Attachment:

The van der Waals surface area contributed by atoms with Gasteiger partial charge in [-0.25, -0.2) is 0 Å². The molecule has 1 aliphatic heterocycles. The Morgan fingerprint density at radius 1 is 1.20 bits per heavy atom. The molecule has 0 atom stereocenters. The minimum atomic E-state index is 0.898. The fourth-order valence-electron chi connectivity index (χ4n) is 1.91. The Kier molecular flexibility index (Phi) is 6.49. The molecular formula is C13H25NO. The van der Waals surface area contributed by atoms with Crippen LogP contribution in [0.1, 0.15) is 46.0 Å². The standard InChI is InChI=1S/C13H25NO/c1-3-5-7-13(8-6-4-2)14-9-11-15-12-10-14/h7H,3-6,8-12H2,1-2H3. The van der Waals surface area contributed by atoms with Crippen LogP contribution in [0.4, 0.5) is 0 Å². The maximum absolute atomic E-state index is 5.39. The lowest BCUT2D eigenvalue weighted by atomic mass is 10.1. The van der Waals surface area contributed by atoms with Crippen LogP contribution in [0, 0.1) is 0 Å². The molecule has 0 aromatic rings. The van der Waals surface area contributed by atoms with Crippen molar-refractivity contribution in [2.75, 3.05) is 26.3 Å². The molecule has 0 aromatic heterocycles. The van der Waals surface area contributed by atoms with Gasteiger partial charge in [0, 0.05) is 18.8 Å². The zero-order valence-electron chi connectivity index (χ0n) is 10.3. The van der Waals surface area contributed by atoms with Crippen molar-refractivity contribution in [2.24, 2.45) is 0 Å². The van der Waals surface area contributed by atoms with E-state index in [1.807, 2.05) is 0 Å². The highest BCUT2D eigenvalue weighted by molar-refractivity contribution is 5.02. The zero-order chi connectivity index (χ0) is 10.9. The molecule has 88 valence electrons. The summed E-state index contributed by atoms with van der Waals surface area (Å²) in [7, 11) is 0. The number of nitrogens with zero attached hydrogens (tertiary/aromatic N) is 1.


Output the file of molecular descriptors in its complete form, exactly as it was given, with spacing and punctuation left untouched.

The van der Waals surface area contributed by atoms with Gasteiger partial charge in [-0.25, -0.2) is 0 Å². The molecule has 1 aliphatic heterocycles. The Morgan fingerprint density at radius 1 is 1.20 bits per heavy atom. The molecule has 0 atom stereocenters. The minimum atomic E-state index is 0.898. The fourth-order valence-electron chi connectivity index (χ4n) is 1.91. The Kier molecular flexibility index (Phi) is 6.49. The molecular formula is C13H25NO. The van der Waals surface area contributed by atoms with Crippen LogP contribution in [0.1, 0.15) is 46.0 Å². The standard InChI is InChI=1S/C13H25NO/c1-3-5-7-13(8-6-4-2)14-9-11-15-12-10-14/h7H,3-6,8-12H2,1-2H3. The van der Waals surface area contributed by atoms with Crippen LogP contribution in [0.4, 0.5) is 0 Å². The maximum absolute atomic E-state index is 5.39. The lowest BCUT2D eigenvalue weighted by atomic mass is 10.1. The van der Waals surface area contributed by atoms with Crippen LogP contribution in [0, 0.1) is 0 Å². The molecule has 0 aromatic rings. The van der Waals surface area contributed by atoms with Crippen molar-refractivity contribution in [2.75, 3.05) is 26.3 Å². The molecule has 0 aromatic heterocycles. The van der Waals surface area contributed by atoms with Gasteiger partial charge in [0, 0.05) is 18.8 Å². The zero-order valence-electron chi connectivity index (χ0n) is 10.3. The van der Waals surface area contributed by atoms with Crippen molar-refractivity contribution in [2.24, 2.45) is 0 Å². The van der Waals surface area contributed by atoms with E-state index in [1.807, 2.05) is 0 Å². The highest BCUT2D eigenvalue weighted by molar-refractivity contribution is 5.02. The zero-order chi connectivity index (χ0) is 10.9. The molecule has 88 valence electrons. The summed E-state index contributed by atoms with van der Waals surface area (Å²) in [7, 11) is 0. The number of nitrogens with zero attached hydrogens (tertiary/aromatic N) is 1.